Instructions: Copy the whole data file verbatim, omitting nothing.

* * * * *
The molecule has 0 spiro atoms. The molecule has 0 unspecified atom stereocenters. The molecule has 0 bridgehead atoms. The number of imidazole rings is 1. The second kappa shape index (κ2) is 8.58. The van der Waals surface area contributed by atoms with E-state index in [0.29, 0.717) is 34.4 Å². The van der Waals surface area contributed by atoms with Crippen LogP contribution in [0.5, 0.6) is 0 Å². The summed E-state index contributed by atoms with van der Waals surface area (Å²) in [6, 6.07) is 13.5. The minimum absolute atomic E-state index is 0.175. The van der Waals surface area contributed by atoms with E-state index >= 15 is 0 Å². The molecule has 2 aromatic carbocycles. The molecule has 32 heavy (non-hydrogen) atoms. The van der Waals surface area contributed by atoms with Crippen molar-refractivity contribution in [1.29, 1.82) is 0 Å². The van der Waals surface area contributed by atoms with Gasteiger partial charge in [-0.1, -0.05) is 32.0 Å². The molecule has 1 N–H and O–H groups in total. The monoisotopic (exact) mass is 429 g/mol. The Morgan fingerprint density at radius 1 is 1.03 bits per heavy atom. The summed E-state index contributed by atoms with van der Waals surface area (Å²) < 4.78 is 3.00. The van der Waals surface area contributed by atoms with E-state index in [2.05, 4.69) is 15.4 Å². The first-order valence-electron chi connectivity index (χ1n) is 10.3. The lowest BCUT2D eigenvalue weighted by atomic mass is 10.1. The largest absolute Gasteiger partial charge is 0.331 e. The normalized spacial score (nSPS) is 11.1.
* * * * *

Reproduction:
The molecule has 0 spiro atoms. The molecule has 0 unspecified atom stereocenters. The molecule has 0 bridgehead atoms. The number of imidazole rings is 1. The second kappa shape index (κ2) is 8.58. The van der Waals surface area contributed by atoms with E-state index in [0.29, 0.717) is 34.4 Å². The van der Waals surface area contributed by atoms with Crippen LogP contribution in [0.5, 0.6) is 0 Å². The summed E-state index contributed by atoms with van der Waals surface area (Å²) in [6, 6.07) is 13.5. The minimum absolute atomic E-state index is 0.175. The van der Waals surface area contributed by atoms with E-state index >= 15 is 0 Å². The molecule has 2 aromatic carbocycles. The molecule has 32 heavy (non-hydrogen) atoms. The van der Waals surface area contributed by atoms with Crippen molar-refractivity contribution in [1.29, 1.82) is 0 Å². The van der Waals surface area contributed by atoms with Gasteiger partial charge in [-0.1, -0.05) is 32.0 Å². The molecule has 1 N–H and O–H groups in total. The monoisotopic (exact) mass is 429 g/mol. The Morgan fingerprint density at radius 1 is 1.03 bits per heavy atom. The summed E-state index contributed by atoms with van der Waals surface area (Å²) < 4.78 is 3.00. The van der Waals surface area contributed by atoms with E-state index in [2.05, 4.69) is 15.4 Å². The first-order valence-electron chi connectivity index (χ1n) is 10.3. The lowest BCUT2D eigenvalue weighted by atomic mass is 10.1. The largest absolute Gasteiger partial charge is 0.331 e. The normalized spacial score (nSPS) is 11.1.